George Eaton is political editor of the New Statesman.

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Labour is a pioneer in fighting sexism. That doesn't mean there's no sexism in Labour

While we campaign against misogyny, we must not fall into the trap of thinking Labour is above it; doing so lets women members down and puts the party in danger of not taking them seriously when they report incidents. 

I’m in the Labour party to fight for equality. I cheered when Labour announced that one of its three Budget tests was ensuring the burden of cuts didn’t fall on women. I celebrated the party’s record of winning rights for women on International Women’s Day. And I marched with Labour women to end male violence against women and girls.

I’m proud of the work we’re doing for women across the country. But, as the Labour party fights for me to feel safer in society, I still feel unsafe in the Labour party.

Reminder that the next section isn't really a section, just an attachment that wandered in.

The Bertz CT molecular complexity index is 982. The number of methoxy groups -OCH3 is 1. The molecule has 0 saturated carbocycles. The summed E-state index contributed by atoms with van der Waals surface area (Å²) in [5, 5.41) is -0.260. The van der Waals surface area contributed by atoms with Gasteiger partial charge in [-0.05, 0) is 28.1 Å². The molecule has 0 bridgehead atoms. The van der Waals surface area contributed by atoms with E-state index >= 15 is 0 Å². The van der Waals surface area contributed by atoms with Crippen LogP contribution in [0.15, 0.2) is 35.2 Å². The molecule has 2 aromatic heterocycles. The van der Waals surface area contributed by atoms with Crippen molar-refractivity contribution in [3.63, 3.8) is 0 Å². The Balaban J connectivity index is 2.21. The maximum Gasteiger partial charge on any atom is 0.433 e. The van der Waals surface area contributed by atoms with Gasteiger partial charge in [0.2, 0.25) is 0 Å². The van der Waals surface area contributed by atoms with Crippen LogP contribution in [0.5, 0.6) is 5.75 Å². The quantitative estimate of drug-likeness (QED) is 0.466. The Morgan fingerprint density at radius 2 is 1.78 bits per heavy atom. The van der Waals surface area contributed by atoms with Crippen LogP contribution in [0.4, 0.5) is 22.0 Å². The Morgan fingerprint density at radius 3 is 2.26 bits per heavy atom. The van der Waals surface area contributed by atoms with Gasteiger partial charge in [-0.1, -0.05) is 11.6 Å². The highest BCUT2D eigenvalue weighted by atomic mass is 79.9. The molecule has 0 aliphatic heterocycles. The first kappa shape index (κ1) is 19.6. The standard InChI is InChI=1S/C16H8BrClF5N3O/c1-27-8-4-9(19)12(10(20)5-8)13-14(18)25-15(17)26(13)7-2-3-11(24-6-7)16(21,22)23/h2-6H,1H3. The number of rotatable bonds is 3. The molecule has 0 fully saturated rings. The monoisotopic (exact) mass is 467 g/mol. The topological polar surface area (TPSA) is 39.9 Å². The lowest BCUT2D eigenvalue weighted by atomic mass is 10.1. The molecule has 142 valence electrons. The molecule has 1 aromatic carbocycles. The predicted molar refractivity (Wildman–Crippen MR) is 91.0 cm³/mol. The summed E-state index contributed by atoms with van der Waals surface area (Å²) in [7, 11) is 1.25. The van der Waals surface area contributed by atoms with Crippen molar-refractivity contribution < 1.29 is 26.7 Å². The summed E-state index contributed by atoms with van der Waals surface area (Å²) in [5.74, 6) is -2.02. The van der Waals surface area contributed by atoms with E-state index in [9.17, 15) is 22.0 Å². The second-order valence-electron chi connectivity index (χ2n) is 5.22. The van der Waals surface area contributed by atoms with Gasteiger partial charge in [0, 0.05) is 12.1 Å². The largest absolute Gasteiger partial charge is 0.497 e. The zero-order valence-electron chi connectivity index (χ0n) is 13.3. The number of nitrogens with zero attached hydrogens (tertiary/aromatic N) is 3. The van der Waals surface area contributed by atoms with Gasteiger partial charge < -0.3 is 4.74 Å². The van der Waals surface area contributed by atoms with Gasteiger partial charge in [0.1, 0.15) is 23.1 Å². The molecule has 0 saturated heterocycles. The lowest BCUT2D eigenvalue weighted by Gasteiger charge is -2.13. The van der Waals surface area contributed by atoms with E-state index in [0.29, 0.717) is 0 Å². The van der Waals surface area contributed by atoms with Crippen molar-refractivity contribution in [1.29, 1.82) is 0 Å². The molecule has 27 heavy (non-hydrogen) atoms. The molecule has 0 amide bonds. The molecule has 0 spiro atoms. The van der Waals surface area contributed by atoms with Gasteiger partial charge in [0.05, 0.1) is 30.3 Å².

These problems are not unique to the Labour party; misogyny is everywhere in politics. You just have to look on Twitter to see women MPs – and any woman who speaks out – receiving rape and death threats. Women at political events are subject to threatening behaviour and sexual harassment. Sexism and violence against women at its heart is about power and control. And, as we all know, nowhere is power more highly-prized and sought-after than in politics.

While we campaign against misogyny, we must not fall into the trap of thinking Labour is above it; doing so lets women members down and puts the party in danger of not taking them seriously when they report incidents. 

The House of Commons’ women and equalities committee recently stated that political parties should have robust procedures in place to prevent intimidation, bullying or sexual harassment. The committee looked at this thanks to the work of Gavin Shuker, who has helped in taking up this issue since we first started highlighting it. Labour should follow this advice, put its values into action and change its structures and culture if we are to make our party safe for women.

We need thorough and enforced codes of conduct: online, offline and at all levels of the party, from branches to the parliamentary Labour party. These should be made clear to everyone upon joining, include reminders at the start of meetings and be up in every campaign office in the country.